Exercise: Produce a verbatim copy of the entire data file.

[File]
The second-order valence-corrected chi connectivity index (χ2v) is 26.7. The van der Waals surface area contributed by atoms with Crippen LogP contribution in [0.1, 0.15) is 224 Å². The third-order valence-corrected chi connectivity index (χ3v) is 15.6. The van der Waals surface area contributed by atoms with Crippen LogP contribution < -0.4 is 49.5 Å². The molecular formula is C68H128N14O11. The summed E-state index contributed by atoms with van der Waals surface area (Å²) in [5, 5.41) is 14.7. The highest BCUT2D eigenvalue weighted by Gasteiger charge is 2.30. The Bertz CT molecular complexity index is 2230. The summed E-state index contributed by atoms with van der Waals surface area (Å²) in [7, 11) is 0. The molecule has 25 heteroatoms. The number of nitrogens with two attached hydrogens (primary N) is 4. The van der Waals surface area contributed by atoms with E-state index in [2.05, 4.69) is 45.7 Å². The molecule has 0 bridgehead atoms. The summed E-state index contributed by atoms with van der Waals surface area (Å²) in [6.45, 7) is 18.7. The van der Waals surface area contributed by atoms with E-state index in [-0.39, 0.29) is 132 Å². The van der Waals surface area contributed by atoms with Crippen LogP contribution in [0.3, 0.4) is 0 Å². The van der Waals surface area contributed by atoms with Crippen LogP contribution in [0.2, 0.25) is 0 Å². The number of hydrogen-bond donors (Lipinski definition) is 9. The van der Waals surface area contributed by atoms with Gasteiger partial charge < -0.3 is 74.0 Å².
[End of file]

The second-order valence-corrected chi connectivity index (χ2v) is 26.7. The van der Waals surface area contributed by atoms with Crippen LogP contribution in [0.1, 0.15) is 224 Å². The third-order valence-corrected chi connectivity index (χ3v) is 15.6. The van der Waals surface area contributed by atoms with Crippen LogP contribution < -0.4 is 49.5 Å². The molecular formula is C68H128N14O11. The summed E-state index contributed by atoms with van der Waals surface area (Å²) in [5, 5.41) is 14.7. The highest BCUT2D eigenvalue weighted by Gasteiger charge is 2.30. The Bertz CT molecular complexity index is 2230. The summed E-state index contributed by atoms with van der Waals surface area (Å²) in [7, 11) is 0. The molecule has 25 heteroatoms. The number of nitrogens with two attached hydrogens (primary N) is 4. The van der Waals surface area contributed by atoms with E-state index in [2.05, 4.69) is 45.7 Å². The molecule has 0 bridgehead atoms. The summed E-state index contributed by atoms with van der Waals surface area (Å²) in [6.45, 7) is 18.7. The van der Waals surface area contributed by atoms with E-state index in [-0.39, 0.29) is 132 Å². The van der Waals surface area contributed by atoms with Crippen LogP contribution in [0.3, 0.4) is 0 Å². The van der Waals surface area contributed by atoms with Crippen LogP contribution in [0.2, 0.25) is 0 Å². The number of hydrogen-bond donors (Lipinski definition) is 9. The van der Waals surface area contributed by atoms with Gasteiger partial charge < -0.3 is 74.0 Å².